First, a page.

Query Constructor: Best Choice

Using the underlying database driver module is attractive. There is no extra overhead when generating database queries, because we write the SQL statements manually. Our project dependency has also been minimized. However, generating dynamic queries can be very cumbersome, which I think is the biggest disadvantage of using database drivers.

For example, in a Web interface, users can select the conditions in which they want to retrieve items. If the user can enter only one option (such as color), our query may be as follows:

SELECT * FROM things WHERE color = ?;

This simple query works very well under the driver. However, if the color is optional, there is another name namedis_heavyOptional fields. Now, we need to support some different permutations of this query:

SELECT * FROM things; -- Neither
SELECT * FROM things WHERE color =?; -- Color only
SELECT * FROM things WHERE is_heavy =?; -- Only Is Heavy
SELECT * FROM things WHERE color = AND_heavy =?; -- Both

However, due to the various reasons mentioned in the previous chapter, the functions are complete.ORMIt’s not the tool we want.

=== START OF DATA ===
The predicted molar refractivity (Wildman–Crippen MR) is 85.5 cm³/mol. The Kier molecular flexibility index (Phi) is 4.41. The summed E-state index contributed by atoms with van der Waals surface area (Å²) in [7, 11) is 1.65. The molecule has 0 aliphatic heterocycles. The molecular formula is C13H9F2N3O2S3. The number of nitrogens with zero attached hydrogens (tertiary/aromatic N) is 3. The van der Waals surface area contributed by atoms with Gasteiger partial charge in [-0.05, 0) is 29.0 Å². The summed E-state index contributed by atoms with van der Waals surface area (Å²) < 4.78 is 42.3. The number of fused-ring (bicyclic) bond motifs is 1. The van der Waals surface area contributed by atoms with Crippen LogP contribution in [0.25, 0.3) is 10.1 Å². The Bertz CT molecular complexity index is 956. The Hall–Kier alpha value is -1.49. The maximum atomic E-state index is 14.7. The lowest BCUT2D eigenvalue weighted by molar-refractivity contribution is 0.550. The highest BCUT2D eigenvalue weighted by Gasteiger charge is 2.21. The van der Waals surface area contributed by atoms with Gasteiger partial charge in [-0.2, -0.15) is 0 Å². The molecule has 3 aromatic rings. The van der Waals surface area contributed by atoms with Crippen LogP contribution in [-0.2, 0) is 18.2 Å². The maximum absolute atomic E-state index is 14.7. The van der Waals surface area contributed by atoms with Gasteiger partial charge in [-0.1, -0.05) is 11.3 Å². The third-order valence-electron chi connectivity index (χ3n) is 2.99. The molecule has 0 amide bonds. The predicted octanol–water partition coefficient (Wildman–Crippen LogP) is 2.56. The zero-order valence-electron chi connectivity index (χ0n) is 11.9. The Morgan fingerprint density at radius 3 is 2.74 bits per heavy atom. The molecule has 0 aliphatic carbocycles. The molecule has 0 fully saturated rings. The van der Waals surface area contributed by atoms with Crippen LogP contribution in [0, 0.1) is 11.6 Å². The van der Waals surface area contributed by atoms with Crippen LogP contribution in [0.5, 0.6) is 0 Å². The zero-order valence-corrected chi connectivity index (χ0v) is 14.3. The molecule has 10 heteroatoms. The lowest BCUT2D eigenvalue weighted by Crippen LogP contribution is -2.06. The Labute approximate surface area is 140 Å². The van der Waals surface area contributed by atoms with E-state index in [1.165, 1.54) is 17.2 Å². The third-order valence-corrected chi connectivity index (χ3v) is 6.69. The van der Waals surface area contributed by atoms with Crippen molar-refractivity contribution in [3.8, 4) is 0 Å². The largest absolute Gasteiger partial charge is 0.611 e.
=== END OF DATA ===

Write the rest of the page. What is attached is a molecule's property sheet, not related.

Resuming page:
In these cases, the query constructor eventually becomes a very good tool.KnexOpen interfaces are so close to basic SQL queries that we can eventually get a rough idea of what an SQL statement is like.
This relationship is similar toTypeScriptConvert toJavaScriptWays.

As long as you fully understand the underlying generated SQL, using the query constructor is a good solution. Don’t use it as a tool to hide the underlying, but for convenience and when you know exactly what it is doing. If you have questions about the generated SQL statements, you can use theKnex()Add debug fields when instantiating. Like this:

const knex = require('knex')({
  client: 'pg',
  connection,
  debug: true // Enable Query Debugging
});

In fact, most of the libraries mentioned in this article provide methods for debugging calls being executed.


We studied three different abstraction layers for interacting with databases, namely, the underlying database driver, the middle query constructor and the upper layer.ORMThis is the case. We also studied the pros and cons of using each layer and the generated SQL statements. Including the use of database drivers to generate dynamic queries will be difficult, but ORM will increase the complexity, and finally concluded that the use of query constructors is the best choice.

Thank you for your reading, and be sure to take this into account when building the next project.


After you have finished, you can run the following commands to delete them completelydockerContainer and delete database files from the computer:

docker stop pg-node-orms
docker rm pg-node-orms
sudo rm -rf ~/data/pg-node-orms